Fred Schlomka on Holocaust Remembrance Day

I’m taking the liberty of copying and pasting this (public) Facebook post by Fred Schlomka, the founder and director of Green Olive Tours in Israel/Palestine. I’ve gone on maybe five or six of Green Olive’s tours over the past few years, and have made lifelong friends on them while learning things I would never otherwise have figured out about Israel and Palestine. I’m profoundly grateful to Schlomka as well as his staff and guides for enriching the experiences I’ve had there, and admire his willingness to speak his mind on topics that so often elicit silence and evasion. 

Here is his comment on Holocaust Remembrance Day:

Today is Holocaust Remembrance Day. My father, Michael Schlomka, was an early survivor, and escaped from a Nazi camp in 1936, eventually making his way to Mandate Palestine. He had been tortured and abused by the German regime, contributing to an early death in the 1950s when I was just a child.

Remembering him is painful.

Michael Schlomka was a socialist and an activist in the political opposition against the Nazis in Germany, which was why he was among the first to be taken. May his memory be a blessing.

My father was was shocked after his arrival in Palestine, at the excesses of the terrorist pre-state Jewish militias. His imagined Zionist-socialist utopia melted in front of him, even as it was emerging into a state, strident and authoritarian from the beginning.

I can only imagine what he might have thought of today’s scenario in Israel/Palestine – the religious court system imposed on all Jews – the colonisation of the West Bank – the encapsulation and blockade of Gaza – the dehumanisation of human life – the wanton killing of Arabs – the degeneration of Zionism into a twisted effigy of the founders’ dreams.

What have we become? Have we learned nothing from the Holocaust? Does ‘Never Again’ really mean that in order to be strong we have to degrade all non-Jews? The soul of Jewish life in Israel is slipping away and being replaced by an ugly and deformed parody of the Zionist Dream.

Worst of all, the nation can’t see it. The Jewish people in Israel are so bedazzled by their ‘Start-up Nation’ status and Neo-riche lifestyles, that they have come to accept the daily atrocities as somehow a normal and necessary part of our development as a state – Much like the European immigrants to the colonial regimes of the Americas accepted the genocide of the native population.

I cried last night after watching ‘Shindlers List’. Not for the 6 million who perished. Their tragedy is over. Enough tears have been shed in their memory. My tears were for us, the descendants of the survivors, who have normalised the barbaric attitudes and behaviours that are defining the state of Israel.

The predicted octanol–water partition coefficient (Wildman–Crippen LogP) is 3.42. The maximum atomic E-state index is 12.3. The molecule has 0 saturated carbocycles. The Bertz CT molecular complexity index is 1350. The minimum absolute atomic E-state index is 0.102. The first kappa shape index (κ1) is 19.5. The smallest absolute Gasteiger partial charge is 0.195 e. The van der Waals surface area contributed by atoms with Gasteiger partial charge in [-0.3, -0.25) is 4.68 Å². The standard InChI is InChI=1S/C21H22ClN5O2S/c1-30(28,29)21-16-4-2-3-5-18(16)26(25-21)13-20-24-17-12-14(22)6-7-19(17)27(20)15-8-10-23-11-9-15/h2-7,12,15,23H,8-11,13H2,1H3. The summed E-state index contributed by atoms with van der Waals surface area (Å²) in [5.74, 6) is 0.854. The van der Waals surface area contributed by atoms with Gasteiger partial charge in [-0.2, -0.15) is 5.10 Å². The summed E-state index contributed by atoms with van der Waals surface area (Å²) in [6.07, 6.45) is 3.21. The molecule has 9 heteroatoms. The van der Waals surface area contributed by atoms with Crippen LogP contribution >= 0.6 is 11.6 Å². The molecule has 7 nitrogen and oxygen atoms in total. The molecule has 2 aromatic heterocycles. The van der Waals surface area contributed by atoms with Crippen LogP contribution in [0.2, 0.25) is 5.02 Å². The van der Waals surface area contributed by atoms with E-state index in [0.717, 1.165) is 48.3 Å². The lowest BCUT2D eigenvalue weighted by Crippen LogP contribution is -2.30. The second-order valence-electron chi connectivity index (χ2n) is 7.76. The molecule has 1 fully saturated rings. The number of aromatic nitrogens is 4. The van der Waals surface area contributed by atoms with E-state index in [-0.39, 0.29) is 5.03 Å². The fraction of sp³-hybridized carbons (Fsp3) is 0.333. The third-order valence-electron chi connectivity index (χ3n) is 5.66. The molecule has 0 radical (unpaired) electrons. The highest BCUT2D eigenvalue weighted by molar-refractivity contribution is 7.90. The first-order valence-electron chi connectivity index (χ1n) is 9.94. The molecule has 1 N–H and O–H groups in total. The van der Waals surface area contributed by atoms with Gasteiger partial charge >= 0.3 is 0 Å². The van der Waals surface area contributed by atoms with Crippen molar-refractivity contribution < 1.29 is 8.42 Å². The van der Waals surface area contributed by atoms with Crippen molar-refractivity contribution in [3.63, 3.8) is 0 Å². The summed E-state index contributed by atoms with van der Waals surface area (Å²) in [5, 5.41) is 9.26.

Make no mistake my fellow Jews. We are all responsible. Turn your backs if you like. Put your head in the sand. Justify all you want. But when the tally is taken at the end of the road, we will all be found wanting, and you may be asked by your children or grandchildren, – “What did you do?”. How will you answer?

Dedicated to the memory of the six million. May they rest in peace.

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4 thoughts on “Fred Schlomka on Holocaust Remembrance Day

  1. A day after I posted this, I got this comment:

    卐 Aryan Kameraden
    reichrevision.wordpress.comx

    Without the holohoax lie, the jews have nothing to hide behind. It will be very interesting to see how this will unfold…
    http://www.renegadetribune.com/jews-lies-tell-holohoax/

    Well. On the one hand, I’m not about to approve a vacuous comment by a fake-named Nazi commentator: I hate to sound like Mark Zuckerberg, but I’m afraid that comments of the preceding sort violate PoT’s terms of service.

    On the other hand, I don’t believe in deleting comments unless there’s some pressing need to do so, and there isn’t in this case. In fact, there’s some value to reading this one, since it links back to a Nazi publication I’d never heard of, and there’s no better way to understand how Nazis think than to read them.

    What you’ll encounter there is a brand of journalism influenced by what I think of as a Procrustean-Ptolemaic sort of coherentism: assume that the world conforms to some set of propositions, P (e.g., race science); then cherry pick evidence that appears to confirm the claims of P; then add epicycle and after epicycle to plug the inevitable gaps in the P-World View; then insist that the method you follow is the method that everyone follows and can’t help following, except that your particular application of it, unlike theirs, proceeds from The One True Truth about the World, namely P.